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Philip Dru: Administrator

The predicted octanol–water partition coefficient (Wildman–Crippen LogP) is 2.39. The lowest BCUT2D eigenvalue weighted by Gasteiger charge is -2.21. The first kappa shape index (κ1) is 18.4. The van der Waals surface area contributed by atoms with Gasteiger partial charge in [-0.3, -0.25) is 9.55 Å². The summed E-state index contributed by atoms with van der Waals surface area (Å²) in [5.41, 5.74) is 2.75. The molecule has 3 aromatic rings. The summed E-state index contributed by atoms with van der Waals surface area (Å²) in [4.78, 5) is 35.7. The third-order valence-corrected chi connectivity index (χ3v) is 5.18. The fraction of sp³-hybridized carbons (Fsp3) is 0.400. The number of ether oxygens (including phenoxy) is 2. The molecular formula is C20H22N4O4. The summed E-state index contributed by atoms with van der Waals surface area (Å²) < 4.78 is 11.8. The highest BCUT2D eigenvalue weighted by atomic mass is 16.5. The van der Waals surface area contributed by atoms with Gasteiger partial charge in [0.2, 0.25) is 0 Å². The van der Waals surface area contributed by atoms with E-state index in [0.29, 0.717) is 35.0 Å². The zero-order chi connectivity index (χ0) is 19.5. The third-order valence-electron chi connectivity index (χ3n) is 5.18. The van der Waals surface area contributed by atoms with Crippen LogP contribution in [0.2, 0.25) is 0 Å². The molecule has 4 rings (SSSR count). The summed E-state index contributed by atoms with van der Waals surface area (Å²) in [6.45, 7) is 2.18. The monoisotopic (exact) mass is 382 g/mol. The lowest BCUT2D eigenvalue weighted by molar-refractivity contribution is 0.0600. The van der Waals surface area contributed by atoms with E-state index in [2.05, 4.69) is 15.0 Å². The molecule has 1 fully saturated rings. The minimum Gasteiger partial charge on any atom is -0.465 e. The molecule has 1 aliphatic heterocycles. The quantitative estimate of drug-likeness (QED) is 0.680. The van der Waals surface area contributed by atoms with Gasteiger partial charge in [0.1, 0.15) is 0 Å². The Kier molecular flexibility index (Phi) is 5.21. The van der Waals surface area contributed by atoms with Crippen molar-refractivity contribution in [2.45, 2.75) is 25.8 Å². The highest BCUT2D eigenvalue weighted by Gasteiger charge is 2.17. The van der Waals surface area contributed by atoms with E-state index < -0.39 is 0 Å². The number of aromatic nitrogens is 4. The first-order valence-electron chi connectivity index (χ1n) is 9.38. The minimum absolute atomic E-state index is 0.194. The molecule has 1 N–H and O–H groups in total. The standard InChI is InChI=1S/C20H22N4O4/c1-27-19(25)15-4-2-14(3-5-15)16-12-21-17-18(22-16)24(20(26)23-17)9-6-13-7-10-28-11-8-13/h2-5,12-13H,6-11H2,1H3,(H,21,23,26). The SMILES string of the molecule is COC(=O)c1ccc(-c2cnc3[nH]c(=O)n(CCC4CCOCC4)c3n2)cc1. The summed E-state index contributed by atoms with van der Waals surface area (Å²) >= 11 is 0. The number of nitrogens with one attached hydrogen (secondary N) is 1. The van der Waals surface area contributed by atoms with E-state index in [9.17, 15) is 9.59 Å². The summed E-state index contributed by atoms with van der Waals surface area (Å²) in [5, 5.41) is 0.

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<SPAN name="VII"></SPAN> <h1 align="center" style="margin-top: 2em;font-variant: small-caps">Chapter VII</h1> <h2 align="center" style="margin-top: 2em;font-variant: small-caps">The Winning of a Medal</h2> <p>It had become the practice of the War Department to present to the army every five years a comprehensive military problem involving an imaginary attack upon this country by a powerful foreign foe, and the proper line of defense. The competition was open to both officers and men. A medal was given to the successful contestant, and much distinction came with it.</p> <p>There had been as yet but one contest; five years before the medal had been won by a Major General who by wide acclaim was considered the greatest military authority in the Army. That he should win seemed to accord with the fitness of things, and it was thought that he would again be successful.</p> <p>The problem had been given to the Army on the first of November, and six months were allowed to study it and hand in a written dissertation thereon. It was arranged that the general military staff that considered the papers should not know the names of the contestants.</p> <p>Philip had worked upon the matter assiduously while he was at Fort Magruder, and had sent in his paper early in March. Great was his surprise upon receiving a telegram from the Secretary of War announcing that he had won the medal. For a few days he was a national sensation. The distinction of the first winner, who was again a contestant, and Philip&#8217;s youth and obscurity, made such a striking contrast that the whole situation appealed enormously to the imagination of the people. Then, too, the problem was one of unusual interest, and it, as well as Philip&#8217;s masterly treatment of it, was published far and wide.</p> <p>The Nation was clearly treating itself to a sensation, and upon Philip were focused the eyes of all. From now he was a marked man. The President, stirred by the wishes of a large part of the people, expressed by them in divers ways, offered him reinstatement in the Army with the rank of Major, and indicated, through the Secretary of War, that he would be assigned as Secretary to the General Staff. It was a gracious thing to do, even though it was prompted by that political instinct for which the President had become justly famous.</p> <p>In an appreciative note of thanks, Philip declined. Again he became the talk of the hour. Poor, and until now obscure, it was assumed that he would gladly seize such an opportunity for a brilliant career within his profession. His friends were amazed and urged him to reconsider the matter, but his determination was fixed.</p> <p>Only Gloria understood and approved.</p> <p>&#8220;Philip,&#8221; said Mr. Strawn, &#8220;do not turn this offer down lightly. Such an opportunity seldom comes twice in any man&#8217;s life.&#8221;</p> <p>&#8220;I am deeply impressed with the truth of what you say, Mr. Strawn, and I am not putting aside a military career without much regret. However, I am now committed to a life work of a different character, one in which glory and success as the world knows it can never enter, but which appeals to every instinct that I possess. I have turned my face in the one direction, and come what may, I shall never change.&#8221;</p> <p>&#8220;I am afraid, Philip, that in the enthusiasm of youth and inexperience you are doing a foolish thing, one that will bring you many hours of bitter regret. This is the parting of the ways with you. Take the advice of one who loves you well and turn into the road leading to honor and success. The path which you are about to choose is obscure and difficult, and none may say just where it leads.&#8221;</p> <p>&#8220;What you say is true, Mr. Strawn, only we are measuring results by different standards. If I could journey your road with a blythe heart, free from regret, when glory and honor came, I should revel in it and die, perhaps, happy and contented. But constituted as I am, when I began to travel along that road, from its dust there would arise to haunt me the ghosts of those of my fellowmen who had lived and died without opportunity. The cold and hungry, the sick and suffering poor, would seem to cry to me that I had abandoned them in order that I might achieve distinction and success, and there would be for me no peace.&#8221;</p> <p>And here Gloria touched his hand with hers, that he might know her thoughts and sympathy were at one with his.</p> <p>Philip was human enough to feel a glow of satisfaction at having achieved so much reputation. A large part of it, he felt, was undeserved and rather hysterical, but that he had been able to do a big thing made him surer of his ground in his new field of endeavor. He believed, too, that it would aid him largely in obtaining the confidence of those with whom he expected to work and of those he expected to work for.</p>
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